Several times recently I have accepted the RBC notion that if people choose to work less, then stable nominal GDP growth is undesirable. Nominal wages and prices both rise. It would seem desirable to instead let nominal GDP grow more slowly or even fall. The wage rates could continue to grow on trend (or above trend because of an increase in labor-share of income,) while prices remain at trend. Total wages would fall since people are choosing to work less.
However, there is a policy alternative. For the U.S. anyway, increased immigration can offset any decrease in the desire of natives to work. While this might not be terribly important in many circumstances, the problem of retiring baby-boomers makes it very important today. As baby boomers retire, the growth rate of the labor force will tend to fall. With nominal GDP level targeting, this will tend to force up money wage rates as well as prices.
Now, we are seeing shortages of labor, rising wages, and rising prices. Policy-oriented politicians propose that immigration restrictions be liberalized. It so happens that taxes on the wages of the new immigrants will also support the medicare and social security expense of the baby boomers. The immigration occurs during a time when there appears to be plenty of jobs--vacancies created by the retiring baby boomers.
On the other hand, suppose that an inflation targeting regime makes sure that nominal GDP grows more slowly and wages remain stable as baby boomers retire. Because the bulge of retirees collects social security and medicare, severe budget problems develop. A possible solution is to bring in more immigrants. Policy-oriented politicians make that proposal. But where are the jobs for all of these immigrants? Is the answer to slow the growth rate of wages so employers will take them on? Won't lower wages result in less social security and medicare taxes being collected? Or is it that the slower growth of wages will result in inflation below target, and then the central bank will expand monetary policy enough to get nominal incomes growing. Sounds like a hard sell.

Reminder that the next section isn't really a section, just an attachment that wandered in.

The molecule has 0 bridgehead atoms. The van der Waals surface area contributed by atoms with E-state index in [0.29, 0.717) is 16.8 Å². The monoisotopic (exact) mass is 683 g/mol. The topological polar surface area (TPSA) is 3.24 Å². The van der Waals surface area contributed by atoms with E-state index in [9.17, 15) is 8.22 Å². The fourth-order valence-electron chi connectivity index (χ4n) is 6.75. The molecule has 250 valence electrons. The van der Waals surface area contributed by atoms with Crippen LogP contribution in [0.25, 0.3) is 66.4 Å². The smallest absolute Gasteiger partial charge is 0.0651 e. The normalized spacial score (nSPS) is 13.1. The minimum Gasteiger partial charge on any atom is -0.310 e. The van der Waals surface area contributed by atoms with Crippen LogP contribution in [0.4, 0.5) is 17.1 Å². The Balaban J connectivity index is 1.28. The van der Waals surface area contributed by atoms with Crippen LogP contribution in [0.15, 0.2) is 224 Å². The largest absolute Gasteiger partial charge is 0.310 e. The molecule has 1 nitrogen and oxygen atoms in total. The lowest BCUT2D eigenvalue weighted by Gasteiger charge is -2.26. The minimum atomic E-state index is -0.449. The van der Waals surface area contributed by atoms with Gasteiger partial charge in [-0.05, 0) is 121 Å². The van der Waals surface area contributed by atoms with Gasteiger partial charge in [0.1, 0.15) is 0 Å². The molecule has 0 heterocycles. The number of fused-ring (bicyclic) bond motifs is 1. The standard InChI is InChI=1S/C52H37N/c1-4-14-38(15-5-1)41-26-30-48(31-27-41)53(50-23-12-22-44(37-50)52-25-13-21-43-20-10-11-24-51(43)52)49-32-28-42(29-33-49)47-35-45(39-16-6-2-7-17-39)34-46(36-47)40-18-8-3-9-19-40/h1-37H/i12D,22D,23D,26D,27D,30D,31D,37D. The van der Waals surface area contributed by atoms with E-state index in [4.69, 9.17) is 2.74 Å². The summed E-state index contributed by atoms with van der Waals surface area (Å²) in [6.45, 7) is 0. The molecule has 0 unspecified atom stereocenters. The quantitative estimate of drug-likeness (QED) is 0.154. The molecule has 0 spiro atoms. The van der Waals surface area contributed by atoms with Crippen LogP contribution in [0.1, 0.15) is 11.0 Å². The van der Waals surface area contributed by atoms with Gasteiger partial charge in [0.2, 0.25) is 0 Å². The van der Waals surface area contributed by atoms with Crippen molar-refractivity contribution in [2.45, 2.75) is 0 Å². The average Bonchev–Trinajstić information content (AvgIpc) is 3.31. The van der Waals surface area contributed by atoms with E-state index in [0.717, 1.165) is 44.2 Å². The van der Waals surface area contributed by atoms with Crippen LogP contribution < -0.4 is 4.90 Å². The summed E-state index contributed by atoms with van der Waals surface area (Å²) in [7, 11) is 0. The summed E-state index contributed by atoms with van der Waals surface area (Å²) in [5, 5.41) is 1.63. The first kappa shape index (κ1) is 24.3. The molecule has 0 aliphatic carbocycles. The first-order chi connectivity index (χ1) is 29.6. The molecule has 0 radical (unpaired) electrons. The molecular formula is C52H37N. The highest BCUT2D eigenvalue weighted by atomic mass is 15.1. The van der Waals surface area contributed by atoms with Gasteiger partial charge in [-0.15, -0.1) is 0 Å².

For the U.S. during the next few decades, nominal GDP level targeting looks like a good idea. If there is a productivity slow down or slow labor force growth, then those are the problems that need to be fixed. Let price and wage inflation signal those problems.